“Because you are his children, God sent the Spirit of his Son into our hearts, the Spirit who calls out, Father, Abba” (Galatians 4:6).

One day some years ago, I took my then 4-year-old son Eddie for a walk around the grounds of the beautiful St. Ignatius Retreat House in Manhasset, New York. For Eddie and me, both Harry Potter fans, this former 1920s Gold Coast estate became a real-life Hogwarts, a land of enchantment and mystery. 

With its baroque, three-story mansion, tall oaks, gravel pathways, canopied trails, gurgling stream, and stone labyrinth, it was just the right place for the two of us to set off on a later afternoon adventure.

We had been to St. Ignatius many times in the past. We would take plastic swords (someÙtimes “Star Wars” lightsabers) and seek out villains to be fought and monsters to be conquered. 

The vilest of these imaginary creatures was the dreaded Minotaur, half man, half bull, who was trapped somewhere inside a maze of woods that lay just beyond the manÙsion. Often Eddie was Theseus the Brave and I was the grotesque monster in search of a hero to devour.

That day, however, we had no swords, only sticks. I knighted EdÙdie St. George the Dragon Slayer and we spent the afternoon in search of an imaginary flying serpent. Once we discovered and vanquished the beast we carried it to the base of a six-foot-tall statue of the Virgin Mary that stood atop a small incline on the north end of the property. 

“For you, Our Lady, Slayer of Serpents.”

Afternoon quickly turned to dusk. We made our way down a hill beneath a copper and blue crepusÙcular sky, toward an enormous weepÙing beech tree, where other mysterious creatures were known to hide.

On guard and with sticks in hand, we entered the cave-like dwelling created by the drooping branches. We found ourselves inside a cathedral of shadows and shade, clambering over thick, exposed roots and crooked branches that looked like witch finÙgers beckoning us to draw closer to the trunk of the tree. 

I kept my hand near Eddie’s back to catch him if he lost his footing. Once inside, we talked about Mario Bros. and dinosaurs and we played a quick pickup game of stickball with the large beechnuts that littered the dark ground.

Dusk quickly turned to evening. I told Eddie it was time to leave. As we exited this tree castle, a quarter moon struggled to shine in the east and the blue hill before us looked murky and desolate.

We were entirely alone. A light shone in the window of an upper room in the mansion some distance away. I reached out and took Eddie’s hand and we walked together. We stopped for a moÙment. I wanted to feel the air on my face and stand beneath the vast sky above us. And that is when my son said, “Daddy, I’m afraid. Don’t let go of my hand.”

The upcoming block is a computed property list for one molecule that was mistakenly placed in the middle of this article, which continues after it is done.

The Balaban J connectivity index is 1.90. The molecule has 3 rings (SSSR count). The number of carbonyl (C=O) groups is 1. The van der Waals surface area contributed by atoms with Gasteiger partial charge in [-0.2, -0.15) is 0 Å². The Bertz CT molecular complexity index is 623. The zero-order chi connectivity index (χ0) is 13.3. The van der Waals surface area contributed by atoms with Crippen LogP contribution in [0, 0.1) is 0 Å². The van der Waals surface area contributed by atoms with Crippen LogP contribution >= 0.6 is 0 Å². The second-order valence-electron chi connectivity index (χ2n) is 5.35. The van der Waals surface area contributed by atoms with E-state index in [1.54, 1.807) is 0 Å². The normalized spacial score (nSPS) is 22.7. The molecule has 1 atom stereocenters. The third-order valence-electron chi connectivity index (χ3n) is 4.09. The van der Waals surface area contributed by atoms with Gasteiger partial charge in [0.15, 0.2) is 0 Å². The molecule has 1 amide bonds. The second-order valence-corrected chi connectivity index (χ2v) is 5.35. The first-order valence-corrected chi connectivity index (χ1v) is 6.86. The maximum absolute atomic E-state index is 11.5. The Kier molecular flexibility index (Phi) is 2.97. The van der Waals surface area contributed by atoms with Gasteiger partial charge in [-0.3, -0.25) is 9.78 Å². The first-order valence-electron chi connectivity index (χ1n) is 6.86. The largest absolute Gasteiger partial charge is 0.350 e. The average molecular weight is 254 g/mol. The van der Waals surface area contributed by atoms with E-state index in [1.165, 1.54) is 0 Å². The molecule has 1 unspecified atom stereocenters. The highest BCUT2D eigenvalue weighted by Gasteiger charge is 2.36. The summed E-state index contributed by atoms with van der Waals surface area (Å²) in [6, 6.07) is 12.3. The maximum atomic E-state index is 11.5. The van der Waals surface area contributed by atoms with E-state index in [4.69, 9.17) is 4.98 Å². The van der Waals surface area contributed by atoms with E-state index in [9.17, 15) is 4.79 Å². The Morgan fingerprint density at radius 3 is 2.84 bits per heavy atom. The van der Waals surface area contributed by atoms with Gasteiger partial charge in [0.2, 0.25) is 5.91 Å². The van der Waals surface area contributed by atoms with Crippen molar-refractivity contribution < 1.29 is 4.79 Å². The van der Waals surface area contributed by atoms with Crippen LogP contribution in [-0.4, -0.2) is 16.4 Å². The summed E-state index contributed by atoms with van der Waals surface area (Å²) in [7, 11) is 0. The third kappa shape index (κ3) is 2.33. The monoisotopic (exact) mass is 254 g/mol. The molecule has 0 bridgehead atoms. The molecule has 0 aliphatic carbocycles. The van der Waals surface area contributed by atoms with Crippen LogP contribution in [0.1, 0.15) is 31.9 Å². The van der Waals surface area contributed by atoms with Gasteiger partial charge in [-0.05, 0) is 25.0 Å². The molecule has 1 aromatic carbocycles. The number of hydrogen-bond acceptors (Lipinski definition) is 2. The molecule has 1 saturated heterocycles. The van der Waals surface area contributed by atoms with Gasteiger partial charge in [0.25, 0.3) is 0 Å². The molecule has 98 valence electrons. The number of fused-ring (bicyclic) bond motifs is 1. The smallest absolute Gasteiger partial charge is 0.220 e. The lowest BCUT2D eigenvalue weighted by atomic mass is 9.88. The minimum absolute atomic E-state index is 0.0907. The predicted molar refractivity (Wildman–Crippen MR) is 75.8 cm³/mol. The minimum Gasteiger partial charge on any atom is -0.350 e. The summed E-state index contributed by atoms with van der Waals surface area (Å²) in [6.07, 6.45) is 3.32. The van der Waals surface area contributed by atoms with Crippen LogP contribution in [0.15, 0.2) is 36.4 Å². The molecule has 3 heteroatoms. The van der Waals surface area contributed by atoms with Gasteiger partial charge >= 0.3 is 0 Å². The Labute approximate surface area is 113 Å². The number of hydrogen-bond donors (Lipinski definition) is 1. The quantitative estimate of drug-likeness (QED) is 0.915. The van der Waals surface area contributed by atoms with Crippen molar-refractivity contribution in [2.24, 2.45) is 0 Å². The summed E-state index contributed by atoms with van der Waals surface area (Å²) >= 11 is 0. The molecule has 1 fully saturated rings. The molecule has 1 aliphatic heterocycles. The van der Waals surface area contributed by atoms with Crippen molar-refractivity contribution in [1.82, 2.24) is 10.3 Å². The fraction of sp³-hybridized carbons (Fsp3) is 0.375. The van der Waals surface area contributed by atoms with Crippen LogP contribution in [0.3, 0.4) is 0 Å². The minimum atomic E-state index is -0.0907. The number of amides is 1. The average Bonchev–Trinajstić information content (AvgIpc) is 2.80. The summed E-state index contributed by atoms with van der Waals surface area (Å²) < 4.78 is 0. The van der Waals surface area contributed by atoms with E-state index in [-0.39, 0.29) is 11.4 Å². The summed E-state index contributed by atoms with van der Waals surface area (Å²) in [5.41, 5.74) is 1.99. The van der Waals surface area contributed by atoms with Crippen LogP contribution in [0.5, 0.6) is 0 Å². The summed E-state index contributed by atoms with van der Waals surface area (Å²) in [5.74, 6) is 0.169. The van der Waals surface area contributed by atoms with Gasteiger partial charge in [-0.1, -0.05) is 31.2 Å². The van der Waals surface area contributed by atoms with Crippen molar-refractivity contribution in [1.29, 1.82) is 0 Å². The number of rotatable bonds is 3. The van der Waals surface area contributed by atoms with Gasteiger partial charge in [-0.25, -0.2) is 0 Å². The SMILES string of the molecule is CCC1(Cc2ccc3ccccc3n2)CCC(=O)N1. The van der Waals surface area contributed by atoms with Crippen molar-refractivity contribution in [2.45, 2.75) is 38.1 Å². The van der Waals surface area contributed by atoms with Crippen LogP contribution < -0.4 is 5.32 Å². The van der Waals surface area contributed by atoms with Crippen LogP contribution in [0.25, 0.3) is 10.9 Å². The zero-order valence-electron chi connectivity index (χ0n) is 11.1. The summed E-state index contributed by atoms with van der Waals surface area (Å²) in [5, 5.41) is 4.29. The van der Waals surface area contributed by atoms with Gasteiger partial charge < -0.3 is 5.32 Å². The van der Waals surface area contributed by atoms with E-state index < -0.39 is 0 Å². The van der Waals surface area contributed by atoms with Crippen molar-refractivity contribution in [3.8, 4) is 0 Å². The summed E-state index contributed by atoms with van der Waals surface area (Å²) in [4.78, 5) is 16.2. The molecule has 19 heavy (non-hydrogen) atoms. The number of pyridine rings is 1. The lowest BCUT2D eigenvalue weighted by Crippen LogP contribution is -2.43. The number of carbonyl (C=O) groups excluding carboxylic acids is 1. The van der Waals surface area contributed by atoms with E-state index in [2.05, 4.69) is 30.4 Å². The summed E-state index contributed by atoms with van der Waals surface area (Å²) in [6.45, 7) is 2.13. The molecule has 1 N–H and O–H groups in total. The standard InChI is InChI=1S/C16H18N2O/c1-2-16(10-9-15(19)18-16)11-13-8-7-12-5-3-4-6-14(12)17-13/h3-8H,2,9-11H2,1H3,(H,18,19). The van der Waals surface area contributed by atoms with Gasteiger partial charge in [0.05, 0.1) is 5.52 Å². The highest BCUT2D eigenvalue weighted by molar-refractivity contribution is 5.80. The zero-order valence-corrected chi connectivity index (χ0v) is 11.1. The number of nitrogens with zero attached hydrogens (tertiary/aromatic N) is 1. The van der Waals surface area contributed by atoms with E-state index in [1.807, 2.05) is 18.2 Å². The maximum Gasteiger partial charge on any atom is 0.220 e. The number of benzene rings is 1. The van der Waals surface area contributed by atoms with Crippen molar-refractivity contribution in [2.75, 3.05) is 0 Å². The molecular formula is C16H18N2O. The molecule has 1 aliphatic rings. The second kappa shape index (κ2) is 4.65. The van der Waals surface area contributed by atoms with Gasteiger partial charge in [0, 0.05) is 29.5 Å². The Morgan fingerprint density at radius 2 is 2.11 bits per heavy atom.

I looked at Eddie, squeezed my fingers into his tiny palm, and said, “Don’t be afraid. I’ll always be with you.” He gave my hand a squeeze in return and kept close to my side as we walked in silence through a pale path cut by the dull light of the moon. We made our way to the parking lot, climbed into the family car, and headed home.

My son is older now and he no longer holds my hand when we go for walks. St. Ignatius and the mysterious landscape that was our playground were demolished a few years ago when the Jesuits sold the property to an investment firm looking to build condos I know that God asks us to be forgiving, yet certain things seem to me to be a little bit unforgivable. This was one of them. 

But when I think back to that night I realize that in that singular moment, Eddie helped me exÙperience and understand the purest and most innocent form of prayer:

“Daddy, I’m afraid. Don’t let go of my hand.”

I’m older now, too, and in the years that have passed I’ve come to see that the spirit of Eddie’s words is arguably at the center of every single honest prayer we ever utter: “I need you God, stay with me.”

What do these words represent? Surrender. A childlike openness to God’s great love and God’s desire to protect and help his sons and daughters.

We live in a time and place that stresses independence and inÙdividualism, self-reliance, and self-worth. To rely on another is to put oneself in a precarious position. But long before psychologists coined terms such as codependency and before theologians intelÙlectualized God, somewhere, one quivering, frightened person looked up at the sky and asked an invisible presence to help him feel less alone.

“Father, Abba, I am afraid; stay with me.”

That night when Eddie reached out and took my hand, I was given a vision of what it must feel like to be God. I felt great love, great warmth, a great desire to offer comfort to my son. I wanted nothing else to do than to protect him, to remind Eddie that beneath this vast and sometimes troubling universe he’s not alone, that I was always with him.

Isn’t that what God feels for us? Isn’t that what God is always saying? Maybe we just need to surrender our complaints, to let go of our attempts to be brave, to know it all, and just reach out our hands and just say, “Father, Abba, Daddy, Dad, I’m afraid. Don’t let go of me.”

If we listen closely, a still, small voice will say, “I never have. I never will.”

Gary Jansen is a noted spiritual writer and director of Image Books and an executive editor at Penguin Random House. Among his many books are “The 15-Minute Prayer Solution,” “The Infernos of Dante and Dan Brown: A Visitor’s Guide to Hell,” and “Station to Station.” As a lecturer, he has been featured on NPR, CNN, Huffington Post, and elsewhere. 

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